As the Drug Epidemic sweeps the nation, organizations, law makers, institutions, recovered addicts, mourning moms and many others are trying everything they can to help. To help combat the growing number of inmates addicted to drugs and alcohol, a jail in Manatee County is helping with their new Drug Rehab Program. The Recovery Pod program serves roughly 30 men and 20 women in a residential drug program. Currently fifty-one inmates are now housed at the newly created Alcohol and Drug Recovery Pod at the Manatee County jail, where the daily activates includes a faith-based ministry, an intense schedule of recovery meetings and classes in life skills, anger management, employment training and parenting. Inmates say they have new hope for a drug free life. Two separate inmates spoke about their experience with the drug epidemic and what the recovery pod program has done for them. “It’s intense, it’s hands on. You’re learning one on one. There’s respect a family unity here, no fights, not stealing here been nothing,” says Kenneth Stillson, 30. Since he was 18 years old Stillson has been addicted to drugs and using crack cocaine. He has been arrested 39 times and has been stuck in the cycle of drug addiction and incarceration. The Recovery Pod program he says has changed him. “I’ve learned the tools I need to make it out in the world. I know I’m a drug addict. I’ve learned to love myself need to learn how to love others and love God,” says Stillson. The second inmate Darryl Morgan has been arrested dozens of times and has been in and out of the prison for the past 30 years. For that long he has struggled with an addiction to cocaine, racking up possession and dealing charges along the way. Last week, Morgan, 52, was sentenced to 10 years in prison for his most recent conviction: selling cocaine. Now, thanks to a new recovery program created by the Manatee County Sheriff’s Office at its jail, Morgan finally has hope. “After sentencing I had the opportunity to stay in the recovery pod because I thought it was best, no matter the journey, because I still want to get everything out of it,” Morgan said. “The bad part on my behalf … it’s 10 years too late. When you get a certain age, society gets to the point where they kind of throw you to the dogs.” Despite thinking society and the system look at him as being at an age where “recovery isn’t going to do him any good,” he knows he has another chance and that he will get out of prison. “If a person doesn’t make it with all that is given to us, they simply choose not to,” Morgan said. “Through the bad choices, it hasn’t stopped my coming in and out,” Morgan said. “If this was here right, nine years ago, I would go on the line and say that my life would be different.” Looking towards the remaining years on his sentence, he hopes to act as a mentor to others.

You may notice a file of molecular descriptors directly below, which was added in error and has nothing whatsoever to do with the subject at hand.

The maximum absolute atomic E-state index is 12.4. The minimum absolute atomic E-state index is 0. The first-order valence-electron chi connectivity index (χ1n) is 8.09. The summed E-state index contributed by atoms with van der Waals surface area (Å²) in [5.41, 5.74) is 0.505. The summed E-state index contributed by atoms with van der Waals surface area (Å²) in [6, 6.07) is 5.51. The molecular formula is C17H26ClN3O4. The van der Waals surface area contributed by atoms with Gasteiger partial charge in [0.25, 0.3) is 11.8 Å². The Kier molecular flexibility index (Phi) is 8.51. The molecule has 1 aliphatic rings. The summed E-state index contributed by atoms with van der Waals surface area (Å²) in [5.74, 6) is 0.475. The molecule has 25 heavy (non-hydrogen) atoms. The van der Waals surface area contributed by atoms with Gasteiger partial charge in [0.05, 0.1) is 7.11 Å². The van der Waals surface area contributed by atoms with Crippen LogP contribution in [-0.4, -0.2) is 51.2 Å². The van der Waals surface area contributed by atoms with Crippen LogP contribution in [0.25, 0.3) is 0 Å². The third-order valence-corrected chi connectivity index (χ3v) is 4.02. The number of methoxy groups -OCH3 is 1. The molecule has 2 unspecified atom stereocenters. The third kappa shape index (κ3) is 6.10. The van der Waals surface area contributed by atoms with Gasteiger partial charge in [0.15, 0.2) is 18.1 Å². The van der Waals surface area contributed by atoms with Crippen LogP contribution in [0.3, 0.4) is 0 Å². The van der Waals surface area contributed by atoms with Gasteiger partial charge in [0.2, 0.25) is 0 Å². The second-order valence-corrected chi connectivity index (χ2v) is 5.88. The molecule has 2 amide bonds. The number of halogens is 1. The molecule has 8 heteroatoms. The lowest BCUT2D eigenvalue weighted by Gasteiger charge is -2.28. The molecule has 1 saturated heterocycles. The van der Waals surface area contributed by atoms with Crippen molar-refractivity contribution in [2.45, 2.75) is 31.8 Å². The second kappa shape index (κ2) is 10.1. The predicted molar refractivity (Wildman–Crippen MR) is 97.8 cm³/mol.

“Fellowship, I have learned, is one of the most important things in recovery,” Morgan said. “I am going to take this to the other gates and when I get prepared to leave that system, I am going to already have it in sketched in me.”
The program was made possible thanks to a partnership with the Salvation Army. Every day more than 100 volunteers work with those housed in the recovery pod.
Inmates have to volunteer to participate in the program.
Once they are in, everything is mandatory. They can’t opt out of a meeting. They can’t choose not to go to a class. A hundred percent participation is expected of them.
The goal of the program is for inmates to participate for 30 to 90 days. Currently, the first group in the pod has been there for about 60 days.